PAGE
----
Like in many countries, the USA has many different dialects and accents including the General American accent. Several years ago, a group at Harvard did an American dialect survey that further elucidated to many people the fact that some Americans pronounce differently-spelled words the same, such as cot-caught, pin-pen, tin-ten, and, my favorite, Mary/Merry/Marry. There are more, but those are a few common ones. If a learner of English wanted to focus on an American accent that differentiates the most words (least number of homophones?), then which accent should the American English learner focus on?
Being a native speaker of US English, I would recommend either a New York City or Philadelphia accent as having more-than-average phonological diversity.
New York City and Philadelphia accents typically distinguish:
- Mary/marry/merry (merged nearly everywhere outside of Pennsylvania, New Jersey, New York, New Orleans, and Boston)
- pin/pen (merged in most of the southeast US)
- Don/Dawn (merged in New England, some parts of Appalachia, and most of the Southwest and West other than San Francisco)
- plan it/planet (merged in most areas outside the Boston-Washington Megalopolis)
I usually use the Philadelphia accent. Note that the presence or absence of a merger does not seriously impede the ability to communicate - I barely even recognized that I spoke differently from a Californian until I was over 30. I knew that there were differences, but I did not recognize the nature of those differences.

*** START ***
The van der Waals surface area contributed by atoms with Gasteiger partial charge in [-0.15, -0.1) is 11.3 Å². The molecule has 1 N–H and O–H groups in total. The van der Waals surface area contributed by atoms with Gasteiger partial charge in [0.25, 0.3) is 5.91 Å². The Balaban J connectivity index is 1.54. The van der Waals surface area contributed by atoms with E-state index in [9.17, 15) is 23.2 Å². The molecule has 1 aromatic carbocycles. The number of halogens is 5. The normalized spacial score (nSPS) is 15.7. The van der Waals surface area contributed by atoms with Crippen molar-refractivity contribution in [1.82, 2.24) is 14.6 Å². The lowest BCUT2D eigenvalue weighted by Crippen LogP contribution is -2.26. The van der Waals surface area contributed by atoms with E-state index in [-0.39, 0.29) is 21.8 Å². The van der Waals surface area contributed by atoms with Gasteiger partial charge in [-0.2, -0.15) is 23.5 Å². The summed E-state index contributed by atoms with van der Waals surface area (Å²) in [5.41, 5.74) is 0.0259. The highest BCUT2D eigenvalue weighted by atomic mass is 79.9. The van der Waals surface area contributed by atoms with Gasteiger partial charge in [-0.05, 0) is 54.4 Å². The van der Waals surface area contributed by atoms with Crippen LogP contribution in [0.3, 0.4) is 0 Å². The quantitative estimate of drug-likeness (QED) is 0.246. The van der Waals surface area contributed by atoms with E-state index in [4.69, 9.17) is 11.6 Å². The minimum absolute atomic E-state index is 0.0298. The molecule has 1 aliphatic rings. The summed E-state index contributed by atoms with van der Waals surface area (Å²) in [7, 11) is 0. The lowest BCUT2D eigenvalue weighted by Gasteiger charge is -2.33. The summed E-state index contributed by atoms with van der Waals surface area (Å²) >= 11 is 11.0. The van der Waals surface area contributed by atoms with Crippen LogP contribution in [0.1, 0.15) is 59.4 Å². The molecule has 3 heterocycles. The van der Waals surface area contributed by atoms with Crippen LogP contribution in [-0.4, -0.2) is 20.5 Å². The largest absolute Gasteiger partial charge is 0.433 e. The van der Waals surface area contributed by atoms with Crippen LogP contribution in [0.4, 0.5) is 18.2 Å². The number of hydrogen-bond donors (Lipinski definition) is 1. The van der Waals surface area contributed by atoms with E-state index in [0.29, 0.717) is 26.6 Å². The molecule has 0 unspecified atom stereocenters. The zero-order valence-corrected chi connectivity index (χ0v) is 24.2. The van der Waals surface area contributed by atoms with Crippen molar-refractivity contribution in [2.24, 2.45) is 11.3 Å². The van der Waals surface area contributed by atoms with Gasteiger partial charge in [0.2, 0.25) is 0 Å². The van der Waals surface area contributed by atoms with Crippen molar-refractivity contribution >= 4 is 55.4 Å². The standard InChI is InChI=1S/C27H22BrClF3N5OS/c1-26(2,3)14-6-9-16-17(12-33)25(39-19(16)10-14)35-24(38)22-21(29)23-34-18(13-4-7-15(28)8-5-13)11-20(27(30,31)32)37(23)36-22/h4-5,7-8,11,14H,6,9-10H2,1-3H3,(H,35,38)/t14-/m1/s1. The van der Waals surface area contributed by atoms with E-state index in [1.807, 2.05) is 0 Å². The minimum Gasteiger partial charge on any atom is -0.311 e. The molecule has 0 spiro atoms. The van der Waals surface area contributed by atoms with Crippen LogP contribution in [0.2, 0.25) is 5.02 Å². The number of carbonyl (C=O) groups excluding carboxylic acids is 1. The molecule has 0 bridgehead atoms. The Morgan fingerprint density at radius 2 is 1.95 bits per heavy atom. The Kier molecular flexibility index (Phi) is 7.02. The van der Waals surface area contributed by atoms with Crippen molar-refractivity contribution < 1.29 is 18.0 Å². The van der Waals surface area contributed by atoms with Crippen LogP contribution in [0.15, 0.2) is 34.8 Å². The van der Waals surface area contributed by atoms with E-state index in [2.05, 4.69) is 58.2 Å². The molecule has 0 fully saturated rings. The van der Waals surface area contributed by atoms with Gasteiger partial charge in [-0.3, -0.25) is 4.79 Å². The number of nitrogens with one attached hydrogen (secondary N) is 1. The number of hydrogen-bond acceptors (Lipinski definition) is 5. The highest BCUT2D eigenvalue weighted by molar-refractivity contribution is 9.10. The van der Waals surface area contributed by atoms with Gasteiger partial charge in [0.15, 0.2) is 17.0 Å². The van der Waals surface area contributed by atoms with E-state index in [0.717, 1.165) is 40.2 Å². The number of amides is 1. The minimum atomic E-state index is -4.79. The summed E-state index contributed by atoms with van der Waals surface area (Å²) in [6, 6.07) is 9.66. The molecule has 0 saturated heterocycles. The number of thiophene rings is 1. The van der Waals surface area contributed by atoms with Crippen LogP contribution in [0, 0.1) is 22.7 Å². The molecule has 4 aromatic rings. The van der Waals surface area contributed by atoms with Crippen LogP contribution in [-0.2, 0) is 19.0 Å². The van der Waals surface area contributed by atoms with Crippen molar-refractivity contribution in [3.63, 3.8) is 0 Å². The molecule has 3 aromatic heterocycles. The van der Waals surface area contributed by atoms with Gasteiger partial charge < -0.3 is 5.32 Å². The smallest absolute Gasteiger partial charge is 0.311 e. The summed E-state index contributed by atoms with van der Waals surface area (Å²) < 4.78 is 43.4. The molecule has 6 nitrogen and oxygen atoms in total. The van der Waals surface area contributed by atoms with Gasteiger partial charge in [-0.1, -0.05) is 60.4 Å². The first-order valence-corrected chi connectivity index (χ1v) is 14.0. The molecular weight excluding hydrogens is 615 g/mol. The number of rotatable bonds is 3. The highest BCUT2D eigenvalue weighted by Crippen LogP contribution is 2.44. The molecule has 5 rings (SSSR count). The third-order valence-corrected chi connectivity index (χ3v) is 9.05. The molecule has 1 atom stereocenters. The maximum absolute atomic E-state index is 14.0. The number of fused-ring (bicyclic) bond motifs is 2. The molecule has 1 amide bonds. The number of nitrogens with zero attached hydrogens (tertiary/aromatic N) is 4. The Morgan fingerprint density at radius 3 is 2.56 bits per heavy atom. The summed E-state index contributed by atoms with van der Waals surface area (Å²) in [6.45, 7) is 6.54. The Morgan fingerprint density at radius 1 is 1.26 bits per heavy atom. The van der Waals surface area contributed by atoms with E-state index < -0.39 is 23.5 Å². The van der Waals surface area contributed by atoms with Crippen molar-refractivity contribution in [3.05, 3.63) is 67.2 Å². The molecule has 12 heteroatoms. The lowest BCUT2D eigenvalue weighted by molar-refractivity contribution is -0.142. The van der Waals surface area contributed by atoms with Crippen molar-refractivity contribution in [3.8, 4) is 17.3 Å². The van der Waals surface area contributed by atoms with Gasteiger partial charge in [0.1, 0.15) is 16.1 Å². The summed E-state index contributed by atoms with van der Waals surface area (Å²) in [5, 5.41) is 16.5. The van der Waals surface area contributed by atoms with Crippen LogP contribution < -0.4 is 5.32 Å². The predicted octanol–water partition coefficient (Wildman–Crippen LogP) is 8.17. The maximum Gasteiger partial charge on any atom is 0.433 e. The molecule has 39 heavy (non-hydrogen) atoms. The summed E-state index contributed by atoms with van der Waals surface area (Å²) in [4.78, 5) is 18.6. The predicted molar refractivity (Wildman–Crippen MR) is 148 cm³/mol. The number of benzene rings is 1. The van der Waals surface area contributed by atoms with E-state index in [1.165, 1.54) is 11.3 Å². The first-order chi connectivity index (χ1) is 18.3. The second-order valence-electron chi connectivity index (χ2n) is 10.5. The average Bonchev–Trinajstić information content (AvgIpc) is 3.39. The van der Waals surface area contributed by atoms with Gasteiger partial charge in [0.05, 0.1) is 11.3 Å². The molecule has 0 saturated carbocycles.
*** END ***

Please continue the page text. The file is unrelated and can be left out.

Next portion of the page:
Learning an accent with fewer mergers does not mean that you have a more expressive vocabulary or are able to express ideas more concisely. People adapt and do whatever they have to do to communicate! For example, in areas where pin and pen are merged, it is common for people to speak about "ink pins" and "stick pins" - they do not simply say "pin" and let people stay confused! They also have the ability to omit the clarifying term if it is clear from context, so one could even argue that a merged accent is more flexible in that a speaker has more options to choose the level of ambiguity to use.
By contrast, for an accent with a large number of mergers, check out the Valley Girl accent. Valley Girl speak even merges sentence tone, making declarative statements like, totally sound like questions?
Note that the mergers can and are used as Shibboleths in the USA. In fact, they are one of the things that people will notice the most, either consciously or subconsciously, when trying to place a speaker. One time, I heard someone talk about plans to "get merried". I instantly knew he was not from anywhere close to the US East Coast, and I was right!
Also, check out the song Mari-Mac from the Newfoundland band Great Big Sea. It's easy to sing if you merge Mary/marry/merry, wickedly hard if you don't (it becomes a tongue twister). Find your favorite rapper in Harlem or the Bronx and challenge them with this - instant laughs.
I don't think you'll really have much choice in the accent you can focus on, unless you're already living in a particular area. Most lessons in US English will teach the most standard "General American" accent. It's possible that your instructor(s) may have a regional accent, but they'll generally strive to be as accent-neutral as possible.
If you're living someplace (e.g., Boston or Texas) that has a stronger regional accent, you'll probably pick up some aspects of that accent, but I don't think there are any specific courses in Texas English for Speakers of Other Languages.
If you're a non-native speaker, you'll probably have your own accent already, which can be very difficult to lose entirely.